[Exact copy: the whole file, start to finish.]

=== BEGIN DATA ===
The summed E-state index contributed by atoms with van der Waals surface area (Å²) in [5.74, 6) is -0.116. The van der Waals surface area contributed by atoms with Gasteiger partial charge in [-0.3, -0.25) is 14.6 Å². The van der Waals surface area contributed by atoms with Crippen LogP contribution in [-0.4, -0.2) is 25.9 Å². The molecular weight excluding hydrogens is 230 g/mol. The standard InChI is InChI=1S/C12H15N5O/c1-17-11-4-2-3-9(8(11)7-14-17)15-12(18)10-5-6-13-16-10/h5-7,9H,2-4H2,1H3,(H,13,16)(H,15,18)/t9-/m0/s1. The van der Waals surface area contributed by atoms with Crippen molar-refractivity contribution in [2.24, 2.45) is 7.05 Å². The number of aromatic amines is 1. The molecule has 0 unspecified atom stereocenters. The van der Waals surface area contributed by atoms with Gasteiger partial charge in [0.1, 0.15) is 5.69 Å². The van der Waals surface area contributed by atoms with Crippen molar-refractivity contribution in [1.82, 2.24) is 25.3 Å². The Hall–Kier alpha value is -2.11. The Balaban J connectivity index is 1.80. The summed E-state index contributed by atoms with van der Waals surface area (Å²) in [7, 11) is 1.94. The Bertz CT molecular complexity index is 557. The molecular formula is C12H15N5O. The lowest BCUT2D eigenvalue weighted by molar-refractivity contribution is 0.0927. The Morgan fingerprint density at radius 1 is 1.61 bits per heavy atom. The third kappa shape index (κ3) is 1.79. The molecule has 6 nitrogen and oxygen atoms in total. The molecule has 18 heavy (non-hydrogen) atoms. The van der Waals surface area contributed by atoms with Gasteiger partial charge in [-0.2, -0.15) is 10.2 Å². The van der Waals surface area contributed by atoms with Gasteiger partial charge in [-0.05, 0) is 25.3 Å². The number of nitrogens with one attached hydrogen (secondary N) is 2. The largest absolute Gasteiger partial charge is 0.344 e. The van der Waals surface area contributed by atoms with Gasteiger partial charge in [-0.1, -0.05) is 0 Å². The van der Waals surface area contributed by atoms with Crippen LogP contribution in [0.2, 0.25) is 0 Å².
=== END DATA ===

The summed E-state index contributed by atoms with van der Waals surface area (Å²) in [5.74, 6) is -0.116. The van der Waals surface area contributed by atoms with Gasteiger partial charge in [-0.3, -0.25) is 14.6 Å². The van der Waals surface area contributed by atoms with Crippen LogP contribution in [-0.4, -0.2) is 25.9 Å². The molecular weight excluding hydrogens is 230 g/mol. The standard InChI is InChI=1S/C12H15N5O/c1-17-11-4-2-3-9(8(11)7-14-17)15-12(18)10-5-6-13-16-10/h5-7,9H,2-4H2,1H3,(H,13,16)(H,15,18)/t9-/m0/s1. The van der Waals surface area contributed by atoms with Crippen molar-refractivity contribution in [2.24, 2.45) is 7.05 Å². The number of aromatic amines is 1. The molecule has 0 unspecified atom stereocenters. The van der Waals surface area contributed by atoms with Gasteiger partial charge in [0.1, 0.15) is 5.69 Å². The van der Waals surface area contributed by atoms with Crippen molar-refractivity contribution in [1.82, 2.24) is 25.3 Å². The Hall–Kier alpha value is -2.11. The Balaban J connectivity index is 1.80. The summed E-state index contributed by atoms with van der Waals surface area (Å²) in [7, 11) is 1.94. The Bertz CT molecular complexity index is 557. The molecular formula is C12H15N5O. The lowest BCUT2D eigenvalue weighted by molar-refractivity contribution is 0.0927. The Morgan fingerprint density at radius 1 is 1.61 bits per heavy atom. The third kappa shape index (κ3) is 1.79. The molecule has 6 nitrogen and oxygen atoms in total. The molecule has 18 heavy (non-hydrogen) atoms. The van der Waals surface area contributed by atoms with Gasteiger partial charge in [-0.2, -0.15) is 10.2 Å². The van der Waals surface area contributed by atoms with Gasteiger partial charge in [-0.05, 0) is 25.3 Å². The number of nitrogens with one attached hydrogen (secondary N) is 2. The largest absolute Gasteiger partial charge is 0.344 e. The van der Waals surface area contributed by atoms with Gasteiger partial charge in [-0.1, -0.05) is 0 Å². The van der Waals surface area contributed by atoms with Crippen LogP contribution in [0.2, 0.25) is 0 Å².